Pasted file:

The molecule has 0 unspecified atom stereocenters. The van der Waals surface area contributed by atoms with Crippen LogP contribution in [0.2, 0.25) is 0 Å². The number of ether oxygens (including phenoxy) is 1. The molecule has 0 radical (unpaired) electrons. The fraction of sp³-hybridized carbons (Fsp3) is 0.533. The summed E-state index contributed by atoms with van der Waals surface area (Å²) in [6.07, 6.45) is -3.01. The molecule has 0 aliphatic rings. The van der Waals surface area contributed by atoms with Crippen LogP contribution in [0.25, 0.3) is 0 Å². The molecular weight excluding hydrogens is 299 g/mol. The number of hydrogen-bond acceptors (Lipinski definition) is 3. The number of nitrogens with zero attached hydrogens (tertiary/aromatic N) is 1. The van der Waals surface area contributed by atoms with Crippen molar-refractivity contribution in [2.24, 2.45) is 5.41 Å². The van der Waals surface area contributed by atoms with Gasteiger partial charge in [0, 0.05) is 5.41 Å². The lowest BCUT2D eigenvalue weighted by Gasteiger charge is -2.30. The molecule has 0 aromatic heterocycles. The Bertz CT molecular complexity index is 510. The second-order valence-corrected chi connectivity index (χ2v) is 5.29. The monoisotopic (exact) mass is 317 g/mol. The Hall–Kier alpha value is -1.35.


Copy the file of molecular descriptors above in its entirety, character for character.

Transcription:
The molecule has 0 unspecified atom stereocenters. The van der Waals surface area contributed by atoms with Crippen LogP contribution in [0.2, 0.25) is 0 Å². The number of ether oxygens (including phenoxy) is 1. The molecule has 0 radical (unpaired) electrons. The fraction of sp³-hybridized carbons (Fsp3) is 0.533. The summed E-state index contributed by atoms with van der Waals surface area (Å²) in [6.07, 6.45) is -3.01. The molecule has 0 aliphatic rings. The van der Waals surface area contributed by atoms with Crippen LogP contribution in [0.25, 0.3) is 0 Å². The molecular weight excluding hydrogens is 299 g/mol. The number of hydrogen-bond acceptors (Lipinski definition) is 3. The number of nitrogens with zero attached hydrogens (tertiary/aromatic N) is 1. The van der Waals surface area contributed by atoms with Crippen molar-refractivity contribution in [2.24, 2.45) is 5.41 Å². The van der Waals surface area contributed by atoms with Gasteiger partial charge in [0, 0.05) is 5.41 Å². The lowest BCUT2D eigenvalue weighted by Gasteiger charge is -2.30. The molecule has 0 aromatic heterocycles. The Bertz CT molecular complexity index is 510. The second-order valence-corrected chi connectivity index (χ2v) is 5.29. The monoisotopic (exact) mass is 317 g/mol. The Hall–Kier alpha value is -1.35.